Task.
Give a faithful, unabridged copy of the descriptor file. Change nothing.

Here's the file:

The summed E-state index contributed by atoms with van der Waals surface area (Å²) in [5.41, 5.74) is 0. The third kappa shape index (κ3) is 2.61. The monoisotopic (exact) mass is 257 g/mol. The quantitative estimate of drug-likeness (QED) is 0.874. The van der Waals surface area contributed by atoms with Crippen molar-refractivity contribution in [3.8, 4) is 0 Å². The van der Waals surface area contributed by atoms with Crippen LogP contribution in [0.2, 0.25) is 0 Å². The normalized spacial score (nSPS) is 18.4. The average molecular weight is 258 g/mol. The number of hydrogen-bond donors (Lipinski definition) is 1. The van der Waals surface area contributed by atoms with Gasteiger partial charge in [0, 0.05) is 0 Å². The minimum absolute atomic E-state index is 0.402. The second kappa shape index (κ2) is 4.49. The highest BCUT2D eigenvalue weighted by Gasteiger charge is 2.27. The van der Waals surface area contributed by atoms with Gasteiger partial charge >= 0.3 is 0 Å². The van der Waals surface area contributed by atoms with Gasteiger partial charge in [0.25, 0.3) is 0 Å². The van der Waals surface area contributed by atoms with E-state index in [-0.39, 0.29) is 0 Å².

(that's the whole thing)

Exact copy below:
The summed E-state index contributed by atoms with van der Waals surface area (Å²) in [5.41, 5.74) is 0. The third kappa shape index (κ3) is 2.61. The monoisotopic (exact) mass is 257 g/mol. The quantitative estimate of drug-likeness (QED) is 0.874. The van der Waals surface area contributed by atoms with Crippen molar-refractivity contribution in [3.8, 4) is 0 Å². The van der Waals surface area contributed by atoms with Crippen LogP contribution in [0.2, 0.25) is 0 Å². The normalized spacial score (nSPS) is 18.4. The average molecular weight is 258 g/mol. The number of hydrogen-bond donors (Lipinski definition) is 1. The van der Waals surface area contributed by atoms with Gasteiger partial charge in [0, 0.05) is 0 Å². The minimum absolute atomic E-state index is 0.402. The second kappa shape index (κ2) is 4.49. The highest BCUT2D eigenvalue weighted by Gasteiger charge is 2.27. The van der Waals surface area contributed by atoms with Gasteiger partial charge >= 0.3 is 0 Å². The van der Waals surface area contributed by atoms with Gasteiger partial charge in [0.25, 0.3) is 0 Å². The van der Waals surface area contributed by atoms with E-state index in [-0.39, 0.29) is 0 Å².